Animated Feature: Oh, the irony.  And the powerful lesson - when I saw Big Hero 6, the first thing I said was, "that's the winner."  Then, I did all my research listened to the pundits, and picked a different film.  But I loved Big Hero 6, and am thrilled that it won.

Documentary Feature: Though I did pick CitizenFour to win, and it did, and it was important, I still stand by my original contention that Virunga was the more important film.  Plus, gorillas.

Documentary Short: Crisis Hotline is playing on HBO, and you should see it.  It's serious and these featured crisis hotline workers are true heroes.

Film Editing: This category had a serious upset when Whiplash was declared the winner.  It was extraordinary when you think about multiple takes of drumming and music and then edit that into a coherent film.  But I really think Boyhood deserved the award - that film's success entirely boiled down to the quality of the editing.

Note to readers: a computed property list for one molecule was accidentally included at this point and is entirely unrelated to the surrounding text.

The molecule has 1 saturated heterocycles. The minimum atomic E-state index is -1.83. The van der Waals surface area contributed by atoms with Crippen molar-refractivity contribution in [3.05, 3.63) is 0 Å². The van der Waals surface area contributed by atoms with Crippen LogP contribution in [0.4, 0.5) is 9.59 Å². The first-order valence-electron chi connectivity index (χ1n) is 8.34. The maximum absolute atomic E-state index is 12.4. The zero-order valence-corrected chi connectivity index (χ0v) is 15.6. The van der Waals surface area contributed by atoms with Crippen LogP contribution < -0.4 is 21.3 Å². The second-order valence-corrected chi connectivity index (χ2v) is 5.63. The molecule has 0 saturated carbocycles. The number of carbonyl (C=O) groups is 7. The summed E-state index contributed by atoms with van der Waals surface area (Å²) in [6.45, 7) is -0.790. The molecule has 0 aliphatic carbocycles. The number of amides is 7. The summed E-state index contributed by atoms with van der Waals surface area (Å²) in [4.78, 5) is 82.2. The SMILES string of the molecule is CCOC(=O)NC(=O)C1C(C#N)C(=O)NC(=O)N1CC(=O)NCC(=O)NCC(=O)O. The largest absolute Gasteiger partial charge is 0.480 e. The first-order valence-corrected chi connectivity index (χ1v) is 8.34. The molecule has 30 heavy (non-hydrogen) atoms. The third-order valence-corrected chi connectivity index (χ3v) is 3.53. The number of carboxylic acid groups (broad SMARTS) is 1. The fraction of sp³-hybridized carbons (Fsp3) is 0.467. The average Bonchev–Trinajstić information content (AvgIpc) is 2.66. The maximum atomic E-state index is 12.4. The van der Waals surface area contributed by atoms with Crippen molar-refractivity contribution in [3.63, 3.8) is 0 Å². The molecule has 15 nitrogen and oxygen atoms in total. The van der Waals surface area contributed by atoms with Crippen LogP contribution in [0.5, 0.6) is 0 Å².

Original Score: This is a category where I should have learned from experience is often connected to the momentum a picture has.  Plus, statistically, Alexandre Desplat was nominated for 2 of the 5 choices, which gives him a larger chance of winning.  But I went with my heart and chose The Theory of Everything that had a stand out score.  Shame on me, and I should have warned you all that the momentum picture is usually the winner.

Production Design: Grand Budapest Hotel did win, should have won, end of story.

Animated Short Film: And HALLELUJAH!  Though I picked the Dam Keeper for fear of getting caught up in another Disney film that should have been the winner and then wasn't, I was happy to be wrong in this category.  Finally, the best film won.

Original Song: Ah, how great was the performance of the winning song, Glory?  All of the performances were strong and Tim McGraw's version of I'm Not Going to Miss You, was so touching.  But Glory stands apart.  And kudos to John Legend and Common for quite clearly preparing their speeches, which were transcendent.

Sound Editing: Of course, American Sniper.

Sound Mixing: This one was a surprise for me, but is really a tribute to how much the Academy wanted to honor Whiplash, a most deserving award winner.